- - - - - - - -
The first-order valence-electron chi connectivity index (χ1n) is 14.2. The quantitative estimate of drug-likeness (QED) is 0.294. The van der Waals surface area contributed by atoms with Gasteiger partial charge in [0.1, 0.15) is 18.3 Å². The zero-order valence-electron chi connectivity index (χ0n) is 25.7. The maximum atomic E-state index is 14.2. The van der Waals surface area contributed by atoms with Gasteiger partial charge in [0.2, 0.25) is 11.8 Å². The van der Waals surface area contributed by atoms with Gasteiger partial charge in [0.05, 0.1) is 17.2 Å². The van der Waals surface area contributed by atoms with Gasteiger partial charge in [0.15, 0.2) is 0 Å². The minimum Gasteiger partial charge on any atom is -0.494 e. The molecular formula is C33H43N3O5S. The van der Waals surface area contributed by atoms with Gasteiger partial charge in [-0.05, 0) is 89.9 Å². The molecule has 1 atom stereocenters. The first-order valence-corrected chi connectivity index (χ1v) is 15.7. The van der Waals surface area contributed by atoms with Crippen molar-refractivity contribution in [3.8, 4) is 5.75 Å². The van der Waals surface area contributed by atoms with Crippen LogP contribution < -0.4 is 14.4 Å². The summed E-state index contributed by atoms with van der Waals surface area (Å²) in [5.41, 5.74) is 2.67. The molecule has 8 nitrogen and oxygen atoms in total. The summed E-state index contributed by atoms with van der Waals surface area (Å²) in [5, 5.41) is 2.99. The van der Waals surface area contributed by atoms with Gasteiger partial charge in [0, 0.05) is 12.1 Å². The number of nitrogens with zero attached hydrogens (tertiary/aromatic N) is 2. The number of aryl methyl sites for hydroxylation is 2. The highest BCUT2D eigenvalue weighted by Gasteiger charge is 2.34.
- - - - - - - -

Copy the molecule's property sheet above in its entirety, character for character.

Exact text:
The first-order valence-electron chi connectivity index (χ1n) is 14.2. The quantitative estimate of drug-likeness (QED) is 0.294. The van der Waals surface area contributed by atoms with Gasteiger partial charge in [0.1, 0.15) is 18.3 Å². The zero-order valence-electron chi connectivity index (χ0n) is 25.7. The maximum atomic E-state index is 14.2. The van der Waals surface area contributed by atoms with Gasteiger partial charge in [0.2, 0.25) is 11.8 Å². The van der Waals surface area contributed by atoms with Gasteiger partial charge in [0.05, 0.1) is 17.2 Å². The van der Waals surface area contributed by atoms with Gasteiger partial charge in [0.15, 0.2) is 0 Å². The minimum Gasteiger partial charge on any atom is -0.494 e. The molecular formula is C33H43N3O5S. The van der Waals surface area contributed by atoms with Gasteiger partial charge in [-0.05, 0) is 89.9 Å². The molecule has 1 atom stereocenters. The first-order valence-corrected chi connectivity index (χ1v) is 15.7. The van der Waals surface area contributed by atoms with Crippen molar-refractivity contribution in [3.8, 4) is 5.75 Å². The van der Waals surface area contributed by atoms with Crippen LogP contribution < -0.4 is 14.4 Å². The summed E-state index contributed by atoms with van der Waals surface area (Å²) in [5.41, 5.74) is 2.67. The molecule has 8 nitrogen and oxygen atoms in total. The summed E-state index contributed by atoms with van der Waals surface area (Å²) in [5, 5.41) is 2.99. The van der Waals surface area contributed by atoms with Gasteiger partial charge in [0, 0.05) is 12.1 Å². The number of nitrogens with zero attached hydrogens (tertiary/aromatic N) is 2. The number of aryl methyl sites for hydroxylation is 2. The highest BCUT2D eigenvalue weighted by Gasteiger charge is 2.34.